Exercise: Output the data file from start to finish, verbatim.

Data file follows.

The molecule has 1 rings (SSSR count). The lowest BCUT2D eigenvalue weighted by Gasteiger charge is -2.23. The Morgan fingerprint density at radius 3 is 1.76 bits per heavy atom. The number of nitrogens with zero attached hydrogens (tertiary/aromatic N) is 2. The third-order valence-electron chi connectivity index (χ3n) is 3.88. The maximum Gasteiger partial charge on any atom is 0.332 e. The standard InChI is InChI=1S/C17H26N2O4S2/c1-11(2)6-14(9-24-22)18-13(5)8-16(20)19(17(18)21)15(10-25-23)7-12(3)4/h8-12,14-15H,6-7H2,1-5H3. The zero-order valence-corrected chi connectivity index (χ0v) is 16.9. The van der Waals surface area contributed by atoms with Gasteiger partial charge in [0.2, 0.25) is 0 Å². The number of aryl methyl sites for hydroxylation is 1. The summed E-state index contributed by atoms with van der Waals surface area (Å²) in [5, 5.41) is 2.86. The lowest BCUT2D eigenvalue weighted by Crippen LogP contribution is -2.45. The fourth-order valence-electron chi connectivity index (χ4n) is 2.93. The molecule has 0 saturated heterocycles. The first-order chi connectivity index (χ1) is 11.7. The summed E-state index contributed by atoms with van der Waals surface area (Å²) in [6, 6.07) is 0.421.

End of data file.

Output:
The molecule has 1 rings (SSSR count). The lowest BCUT2D eigenvalue weighted by Gasteiger charge is -2.23. The Morgan fingerprint density at radius 3 is 1.76 bits per heavy atom. The number of nitrogens with zero attached hydrogens (tertiary/aromatic N) is 2. The third-order valence-electron chi connectivity index (χ3n) is 3.88. The maximum Gasteiger partial charge on any atom is 0.332 e. The standard InChI is InChI=1S/C17H26N2O4S2/c1-11(2)6-14(9-24-22)18-13(5)8-16(20)19(17(18)21)15(10-25-23)7-12(3)4/h8-12,14-15H,6-7H2,1-5H3. The zero-order valence-corrected chi connectivity index (χ0v) is 16.9. The van der Waals surface area contributed by atoms with Gasteiger partial charge in [0.2, 0.25) is 0 Å². The number of aryl methyl sites for hydroxylation is 1. The summed E-state index contributed by atoms with van der Waals surface area (Å²) in [5, 5.41) is 2.86. The lowest BCUT2D eigenvalue weighted by Crippen LogP contribution is -2.45. The fourth-order valence-electron chi connectivity index (χ4n) is 2.93. The molecule has 0 saturated heterocycles. The first-order chi connectivity index (χ1) is 11.7. The summed E-state index contributed by atoms with van der Waals surface area (Å²) in [6, 6.07) is 0.421.